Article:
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July 1st has passed, and with it, the hope of seeing a new top-six forward fuse himself to the Habs’ top lines.

It would be easy to resign ourselves to the idea that the Canadiens are heading for another draft lottery year in 2025 without immediate scoring help unless players like Josh Anderson or Joel Armia see a resurgence.

Like you, I was hoping for a new addition and groaned when I heard Jonathan Marchessault announce that the Habs were a close second in signing him. Yes, I hoped, and like every Montrealer, wished that either he or David Perron would finish their careers in the Bleu Blanc Rouge (and not just as advisors to the General Manager, like Martin Lapointe or Vincent Lecavalier).

Alas, here we are, trying not to grit our teeth while celebrating the extension of Juraj Slafkovsky and eagerly awaiting the smaller ice debut of potential phenom forward Demi-God… Ahem … Ivan Demidov. Oh please, hockey gods, let him be as good as some say—comparable to the most exciting forward since Guylexei Kovalfleur.

But let’s talk about a different signing: Alex Barre-Boulet. Imagine the excitement as TVA and RDS crews celebrate each goal with “un Boulet de Barre-Boulet, WOW.”

I’m personally thrilled to see the Montmagny native join the Habs. Don’t underestimate the skill set of this undrafted player, whose last season in junior I had the pleasure of witnessing in Blainville under Joel Bouchard’s stewardship.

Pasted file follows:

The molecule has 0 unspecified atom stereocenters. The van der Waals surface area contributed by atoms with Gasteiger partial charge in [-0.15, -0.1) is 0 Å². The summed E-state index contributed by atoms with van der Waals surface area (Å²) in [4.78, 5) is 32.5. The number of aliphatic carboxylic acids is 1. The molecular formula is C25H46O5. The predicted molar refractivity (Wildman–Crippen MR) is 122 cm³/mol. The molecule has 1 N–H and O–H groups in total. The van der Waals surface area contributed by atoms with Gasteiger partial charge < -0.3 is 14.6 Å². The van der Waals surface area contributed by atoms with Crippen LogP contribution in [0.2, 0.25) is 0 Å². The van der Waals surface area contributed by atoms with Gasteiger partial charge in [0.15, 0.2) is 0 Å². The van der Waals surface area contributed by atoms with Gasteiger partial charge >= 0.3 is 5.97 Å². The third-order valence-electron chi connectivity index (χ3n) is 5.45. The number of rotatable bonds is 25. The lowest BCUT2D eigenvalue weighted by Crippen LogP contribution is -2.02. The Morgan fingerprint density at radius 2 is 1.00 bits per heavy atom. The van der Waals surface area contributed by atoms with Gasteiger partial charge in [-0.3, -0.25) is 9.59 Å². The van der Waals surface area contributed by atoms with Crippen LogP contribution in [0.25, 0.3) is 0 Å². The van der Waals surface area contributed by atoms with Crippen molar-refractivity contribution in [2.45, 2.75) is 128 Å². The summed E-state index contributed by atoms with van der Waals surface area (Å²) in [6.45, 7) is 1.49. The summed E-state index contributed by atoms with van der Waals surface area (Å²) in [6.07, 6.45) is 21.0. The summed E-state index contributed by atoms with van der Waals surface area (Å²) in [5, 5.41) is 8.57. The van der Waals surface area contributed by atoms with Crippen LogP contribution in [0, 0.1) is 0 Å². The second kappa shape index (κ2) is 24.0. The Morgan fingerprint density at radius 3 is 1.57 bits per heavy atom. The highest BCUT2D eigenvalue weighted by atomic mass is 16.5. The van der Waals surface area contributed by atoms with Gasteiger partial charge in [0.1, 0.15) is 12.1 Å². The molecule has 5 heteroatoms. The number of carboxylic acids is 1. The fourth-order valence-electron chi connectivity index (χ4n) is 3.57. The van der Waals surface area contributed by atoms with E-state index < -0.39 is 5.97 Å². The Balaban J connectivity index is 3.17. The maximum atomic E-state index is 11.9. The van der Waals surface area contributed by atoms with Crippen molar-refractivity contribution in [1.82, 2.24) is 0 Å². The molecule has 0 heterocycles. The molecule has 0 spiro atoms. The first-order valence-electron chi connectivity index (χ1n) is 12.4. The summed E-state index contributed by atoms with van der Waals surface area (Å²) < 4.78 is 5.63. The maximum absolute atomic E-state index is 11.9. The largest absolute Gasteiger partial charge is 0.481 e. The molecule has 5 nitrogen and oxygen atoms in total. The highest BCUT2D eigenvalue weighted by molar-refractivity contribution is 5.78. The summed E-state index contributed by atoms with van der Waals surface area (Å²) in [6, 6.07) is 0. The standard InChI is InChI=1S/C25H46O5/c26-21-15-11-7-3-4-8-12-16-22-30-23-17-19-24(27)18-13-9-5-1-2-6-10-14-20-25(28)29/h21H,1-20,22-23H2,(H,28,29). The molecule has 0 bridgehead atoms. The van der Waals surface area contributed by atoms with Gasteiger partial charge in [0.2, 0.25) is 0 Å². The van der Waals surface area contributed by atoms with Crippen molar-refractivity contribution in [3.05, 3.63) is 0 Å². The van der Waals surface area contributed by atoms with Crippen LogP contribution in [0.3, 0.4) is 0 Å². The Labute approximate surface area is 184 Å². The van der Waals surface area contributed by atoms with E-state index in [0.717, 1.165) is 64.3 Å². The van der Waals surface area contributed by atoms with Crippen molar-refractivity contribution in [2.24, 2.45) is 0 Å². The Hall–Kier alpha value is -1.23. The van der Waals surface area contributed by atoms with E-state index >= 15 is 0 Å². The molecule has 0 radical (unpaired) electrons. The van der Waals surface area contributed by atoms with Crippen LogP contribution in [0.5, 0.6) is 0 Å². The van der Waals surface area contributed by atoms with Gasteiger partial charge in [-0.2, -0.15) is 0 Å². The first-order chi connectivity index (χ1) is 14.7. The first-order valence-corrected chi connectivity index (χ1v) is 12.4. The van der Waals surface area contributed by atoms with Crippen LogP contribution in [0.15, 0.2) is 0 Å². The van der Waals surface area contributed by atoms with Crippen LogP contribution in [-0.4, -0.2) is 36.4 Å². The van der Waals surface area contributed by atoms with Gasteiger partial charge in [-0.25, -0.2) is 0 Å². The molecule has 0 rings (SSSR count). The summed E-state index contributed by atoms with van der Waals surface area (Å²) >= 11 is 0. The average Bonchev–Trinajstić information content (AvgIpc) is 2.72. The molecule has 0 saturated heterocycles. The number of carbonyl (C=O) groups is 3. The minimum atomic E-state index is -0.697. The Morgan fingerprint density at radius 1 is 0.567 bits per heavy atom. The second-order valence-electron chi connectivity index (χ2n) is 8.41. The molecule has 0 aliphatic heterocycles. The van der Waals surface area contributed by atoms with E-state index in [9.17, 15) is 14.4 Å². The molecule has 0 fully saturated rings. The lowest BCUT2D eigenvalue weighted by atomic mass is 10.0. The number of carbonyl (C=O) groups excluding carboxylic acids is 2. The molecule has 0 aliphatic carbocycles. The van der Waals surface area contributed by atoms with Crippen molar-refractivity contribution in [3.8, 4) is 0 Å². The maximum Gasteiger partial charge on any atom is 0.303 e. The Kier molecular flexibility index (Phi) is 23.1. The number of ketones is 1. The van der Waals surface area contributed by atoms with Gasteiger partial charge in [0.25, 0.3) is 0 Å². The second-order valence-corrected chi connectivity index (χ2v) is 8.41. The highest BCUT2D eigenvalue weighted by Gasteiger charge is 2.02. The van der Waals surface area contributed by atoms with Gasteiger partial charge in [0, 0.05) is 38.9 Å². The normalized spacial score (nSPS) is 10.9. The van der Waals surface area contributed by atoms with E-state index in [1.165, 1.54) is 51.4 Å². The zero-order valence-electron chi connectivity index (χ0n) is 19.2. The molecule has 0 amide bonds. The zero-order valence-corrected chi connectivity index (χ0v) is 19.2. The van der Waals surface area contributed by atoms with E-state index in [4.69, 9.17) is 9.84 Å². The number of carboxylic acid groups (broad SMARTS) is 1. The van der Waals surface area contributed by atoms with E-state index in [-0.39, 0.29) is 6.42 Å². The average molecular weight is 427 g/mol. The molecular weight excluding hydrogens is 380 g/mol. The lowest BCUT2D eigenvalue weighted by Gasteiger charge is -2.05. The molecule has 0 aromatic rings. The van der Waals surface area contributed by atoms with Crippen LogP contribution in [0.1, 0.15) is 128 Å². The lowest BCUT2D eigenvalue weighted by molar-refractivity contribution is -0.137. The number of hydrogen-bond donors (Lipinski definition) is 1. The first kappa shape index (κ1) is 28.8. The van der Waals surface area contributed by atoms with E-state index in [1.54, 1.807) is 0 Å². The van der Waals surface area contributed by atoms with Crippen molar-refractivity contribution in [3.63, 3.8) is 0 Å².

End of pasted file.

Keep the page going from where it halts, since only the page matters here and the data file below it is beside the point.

Yes, yes, he’s on the smaller side and will likely play alongside Christian Dvorak or Jake Evans, but there’s more to this young man than meets the eye. Just a year ago, Barre-Boulet impressed at Tampa’s training camp. Although I lost track of him, I was pleased to read Jack Pallotta’s reports for Last Word on Sports. Pallotta highlighted Barre-Boulet’s supreme work ethic and offensive potential, which were only hampered by Tampa’s difficulty in finding a spot for him in their stacked lineup.

What are Barre-Boulet’s strengths? His intuitive understanding of power plays and his knack for finding the right spots on the ice. Finishing passing plays and knowing when to skate to the crease are common features of his highlights. He’s proven his ability to read plays from elite players like Nikita Kucherov and score with speed, accuracy, and finesse (well, at least consistently at the AHL level)—something the Habs support players have lacked since Paul Byron left.

One thing is for sure: don’t dismiss Barre-Boulet as mere Laval fodder. If he gets the right opportunities in Montreal, this is a young man who could make a significant impact.

Here’s to hoping!

PS – Some of you have reached out to me asking if I can be followed on any social media platform, please, I encourage you to sign up for HabsWorld’s forum where I will be contributing to the wonderful community there starting this fall. It’s the best place to discuss hockey in a healthy environment.